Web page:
Mr Sandford was a service engineer for Slush Puppie Limited (SPL). From 2001 to March 2007 the individual had always considered himself to be self-employed and paid tax on that basis.
However; when his engagement ceased, the individual’s tax agents reviewed the situation and concluded that they believed he had been an employee of the company.
As a result they informed HMRC and sought a refund of self-assessment tax paid, suggesting SPL should be liable.
After a review of the facts HMRC accepted this view. They subsequently issued SPL with a notice that ruled Mr Sandford was an ‘employed earner’ and as result SPL were liable for income tax and Class 1 NICs.
The tribunal looked at several of the key indicators and found on balance Mr Sandford was self-employed.
Below are some of the key points which the tribunal felt indicated self-employment:
He was free to take on business from elsewhere and was able, having accepted a job, to find someone else to do it.
SPL’s supervision and control of his work was restricted to ensuring he complied with legal obligations
The use of a daily rate of pay was ‘a strong indicator’ that matters were based on a daily contract. The fact that monthly invoices were raised for convenience did not alter this fact.
The lack of redundancy rights or other employment protection meant Mr Sandford shouldered financial risk.
The fact ‘that no substantial risks materialised in the course of five years is no indication that they did not exist potentially’.
The case does, however, highlight the importance of taking advice in this area as the company could have been liable for the tax due through PAYE should the tribunal have found that he was employed.
A recent First-tier Tribunal case was unusual in that HMRC were arguing for self-employment, whereas they would normally take cases to Tribunal arguing against self-employment, due to the extra National Insurance costs and less relief for expenses.
Mr Coffey had been in partnership with his wife as a builder, but had retired through poor health. He claimed that he had been employed by Dr Selvarajan to supervise the refurbishment of the Doctor’s clinic.
Mr Coffey was paid a set weekly amount, regardless of hours worked. There was no written contract, no invoices were raised and there was no right of substitution.
The tribunal found that Mr Coffey had control over the building project. In the absence of a written contract, two documents were considered. The first was a document which Mr Coffey had signed which referred to him as, “principal contractor” and “planning supervisor”. The second was a note in his diary setting out the payments to contractors, which was held as evidence that Mr Coffey was in charge of these payments. Dr Selvarajan was still responsible for actually making these payments.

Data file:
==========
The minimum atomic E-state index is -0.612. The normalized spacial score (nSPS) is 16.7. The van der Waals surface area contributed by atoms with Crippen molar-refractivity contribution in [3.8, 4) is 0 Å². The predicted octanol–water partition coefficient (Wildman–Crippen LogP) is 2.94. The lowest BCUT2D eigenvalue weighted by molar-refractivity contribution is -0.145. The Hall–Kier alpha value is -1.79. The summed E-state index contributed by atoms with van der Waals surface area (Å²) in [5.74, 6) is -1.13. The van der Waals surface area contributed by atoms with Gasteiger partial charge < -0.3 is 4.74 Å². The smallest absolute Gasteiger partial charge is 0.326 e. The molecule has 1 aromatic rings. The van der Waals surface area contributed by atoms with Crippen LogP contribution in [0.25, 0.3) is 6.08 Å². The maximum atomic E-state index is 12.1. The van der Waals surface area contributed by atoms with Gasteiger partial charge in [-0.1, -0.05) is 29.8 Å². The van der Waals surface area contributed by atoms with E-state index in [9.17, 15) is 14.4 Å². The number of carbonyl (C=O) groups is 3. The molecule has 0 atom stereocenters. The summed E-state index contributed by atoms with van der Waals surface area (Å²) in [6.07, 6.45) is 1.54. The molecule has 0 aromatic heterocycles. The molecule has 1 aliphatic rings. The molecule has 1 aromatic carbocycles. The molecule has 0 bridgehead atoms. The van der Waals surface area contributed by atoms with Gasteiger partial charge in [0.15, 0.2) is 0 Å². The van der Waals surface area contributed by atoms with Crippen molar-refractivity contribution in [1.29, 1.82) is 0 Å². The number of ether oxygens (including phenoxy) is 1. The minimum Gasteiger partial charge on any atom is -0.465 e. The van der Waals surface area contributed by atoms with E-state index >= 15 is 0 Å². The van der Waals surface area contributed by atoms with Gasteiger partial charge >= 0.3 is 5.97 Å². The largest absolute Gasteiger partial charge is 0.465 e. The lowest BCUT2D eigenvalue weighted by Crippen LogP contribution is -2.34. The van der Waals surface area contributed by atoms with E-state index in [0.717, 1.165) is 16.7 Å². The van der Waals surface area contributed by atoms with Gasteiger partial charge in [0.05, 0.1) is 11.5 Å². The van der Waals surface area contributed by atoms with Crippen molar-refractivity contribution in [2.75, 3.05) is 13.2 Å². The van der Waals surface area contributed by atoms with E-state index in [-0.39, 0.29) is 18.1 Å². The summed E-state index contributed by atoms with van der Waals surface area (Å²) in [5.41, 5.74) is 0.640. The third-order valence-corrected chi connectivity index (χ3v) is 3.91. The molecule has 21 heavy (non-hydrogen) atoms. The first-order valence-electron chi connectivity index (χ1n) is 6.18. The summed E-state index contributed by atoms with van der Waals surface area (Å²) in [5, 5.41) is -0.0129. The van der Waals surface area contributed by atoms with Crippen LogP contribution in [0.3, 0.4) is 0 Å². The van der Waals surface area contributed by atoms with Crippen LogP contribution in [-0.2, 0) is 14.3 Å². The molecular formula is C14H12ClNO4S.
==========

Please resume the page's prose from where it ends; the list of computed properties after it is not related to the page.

The tribunal also noted that there was a lack of financial risk, but that this was not “necessarily determinative”.
The Tribunal determined that Mr Coffey was self-employed, with one key indicator apparently being the fact that Mr Coffey had previously been a builder for a number of years and that he had not checked with his accountant how his new engagement would be taxable.
Whilst the outcome of this case, and the approach taken by HMRC, might be surprising, there may be some elements that could be used to build a case in favour of self-employment.
The importance of substitution in determining employment status was again confirmed in the recent Supreme court case, Autoclenz v Belcher. The case arose from an employment law perspective rather than taxation, however the principles will apply across the board.
Autoclenz provide car cleaning services and the case involved a number of valeters who had been engaged as self-employed workers, although it was Autoclenz that drew up the contracts.
The contracts explicitly stated that the valeters were self-employed and provided a right of substitution. The court found that if a genuine right of substitution exists this “negates an obligation to perform work personally and is inconsistent with employee status”. A genuine right of substitution would therefore mean the valeters had to be self-employed.
The court found however, that it is possible for the written contract to be seen
through, in cases where the way in which the parties practice is so persuasive that they show the true obligations of the parties.
In this case, the court found that there was no right of substitution in practice;
the valeters had to do the work personally and were not in fact in business on
their own account. They were therefore found to be employees regardless of the contract.
At Eaves and Co, Specialist Tax Advisors, we have always advised that it is best practice to ensure that the written contracts are consistent with the actual
facts and practices. It is now more important than ever to ensure that this advice is followed.